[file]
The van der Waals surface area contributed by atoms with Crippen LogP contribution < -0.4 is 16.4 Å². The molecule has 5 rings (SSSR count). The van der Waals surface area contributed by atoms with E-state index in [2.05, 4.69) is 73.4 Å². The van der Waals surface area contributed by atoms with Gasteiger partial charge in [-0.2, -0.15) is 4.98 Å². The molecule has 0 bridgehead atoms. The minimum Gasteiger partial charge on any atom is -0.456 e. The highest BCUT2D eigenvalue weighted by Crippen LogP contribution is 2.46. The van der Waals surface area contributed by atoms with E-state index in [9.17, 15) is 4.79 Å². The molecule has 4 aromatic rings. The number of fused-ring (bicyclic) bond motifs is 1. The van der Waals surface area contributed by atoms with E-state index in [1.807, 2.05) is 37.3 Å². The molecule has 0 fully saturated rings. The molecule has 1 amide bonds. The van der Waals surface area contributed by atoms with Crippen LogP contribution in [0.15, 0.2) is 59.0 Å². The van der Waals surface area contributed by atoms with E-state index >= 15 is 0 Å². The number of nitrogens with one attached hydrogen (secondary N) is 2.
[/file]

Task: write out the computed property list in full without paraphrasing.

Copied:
The van der Waals surface area contributed by atoms with Crippen LogP contribution < -0.4 is 16.4 Å². The molecule has 5 rings (SSSR count). The van der Waals surface area contributed by atoms with E-state index in [2.05, 4.69) is 73.4 Å². The van der Waals surface area contributed by atoms with Gasteiger partial charge in [-0.2, -0.15) is 4.98 Å². The molecule has 0 bridgehead atoms. The minimum Gasteiger partial charge on any atom is -0.456 e. The highest BCUT2D eigenvalue weighted by Crippen LogP contribution is 2.46. The van der Waals surface area contributed by atoms with E-state index in [9.17, 15) is 4.79 Å². The molecule has 4 aromatic rings. The number of fused-ring (bicyclic) bond motifs is 1. The van der Waals surface area contributed by atoms with E-state index in [1.807, 2.05) is 37.3 Å². The molecule has 0 fully saturated rings. The molecule has 1 amide bonds. The van der Waals surface area contributed by atoms with Crippen LogP contribution in [0.15, 0.2) is 59.0 Å². The van der Waals surface area contributed by atoms with E-state index >= 15 is 0 Å². The number of nitrogens with one attached hydrogen (secondary N) is 2.